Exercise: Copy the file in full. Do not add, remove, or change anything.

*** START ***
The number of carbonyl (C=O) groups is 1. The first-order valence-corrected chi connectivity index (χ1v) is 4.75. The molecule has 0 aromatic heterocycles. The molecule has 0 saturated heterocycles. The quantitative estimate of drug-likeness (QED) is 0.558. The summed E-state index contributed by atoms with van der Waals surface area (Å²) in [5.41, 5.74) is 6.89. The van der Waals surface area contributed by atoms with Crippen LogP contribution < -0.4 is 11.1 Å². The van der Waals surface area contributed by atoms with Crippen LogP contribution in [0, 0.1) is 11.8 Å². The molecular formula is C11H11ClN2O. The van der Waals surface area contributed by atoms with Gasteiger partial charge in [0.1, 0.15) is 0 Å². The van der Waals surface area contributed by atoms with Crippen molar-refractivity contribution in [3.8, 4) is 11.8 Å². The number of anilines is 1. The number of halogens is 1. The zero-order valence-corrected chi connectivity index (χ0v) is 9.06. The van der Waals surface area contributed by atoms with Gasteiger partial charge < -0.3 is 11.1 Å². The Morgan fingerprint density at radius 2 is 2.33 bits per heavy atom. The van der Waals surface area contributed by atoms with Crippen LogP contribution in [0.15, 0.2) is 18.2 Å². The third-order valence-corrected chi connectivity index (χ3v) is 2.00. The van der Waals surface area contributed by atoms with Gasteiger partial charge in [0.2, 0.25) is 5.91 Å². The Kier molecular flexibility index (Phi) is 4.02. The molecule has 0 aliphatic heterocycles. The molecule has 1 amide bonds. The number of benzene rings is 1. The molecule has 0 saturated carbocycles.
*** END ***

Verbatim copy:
The number of carbonyl (C=O) groups is 1. The first-order valence-corrected chi connectivity index (χ1v) is 4.75. The molecule has 0 aromatic heterocycles. The molecule has 0 saturated heterocycles. The quantitative estimate of drug-likeness (QED) is 0.558. The summed E-state index contributed by atoms with van der Waals surface area (Å²) in [5.41, 5.74) is 6.89. The van der Waals surface area contributed by atoms with Crippen LogP contribution < -0.4 is 11.1 Å². The van der Waals surface area contributed by atoms with Crippen LogP contribution in [0, 0.1) is 11.8 Å². The molecular formula is C11H11ClN2O. The van der Waals surface area contributed by atoms with Gasteiger partial charge in [0.1, 0.15) is 0 Å². The van der Waals surface area contributed by atoms with Crippen molar-refractivity contribution in [3.8, 4) is 11.8 Å². The number of anilines is 1. The number of halogens is 1. The zero-order valence-corrected chi connectivity index (χ0v) is 9.06. The van der Waals surface area contributed by atoms with Gasteiger partial charge < -0.3 is 11.1 Å². The Morgan fingerprint density at radius 2 is 2.33 bits per heavy atom. The van der Waals surface area contributed by atoms with Crippen LogP contribution in [0.15, 0.2) is 18.2 Å². The third-order valence-corrected chi connectivity index (χ3v) is 2.00. The van der Waals surface area contributed by atoms with Gasteiger partial charge in [0.2, 0.25) is 5.91 Å². The Kier molecular flexibility index (Phi) is 4.02. The molecule has 0 aliphatic heterocycles. The molecule has 1 amide bonds. The number of benzene rings is 1. The molecule has 0 saturated carbocycles.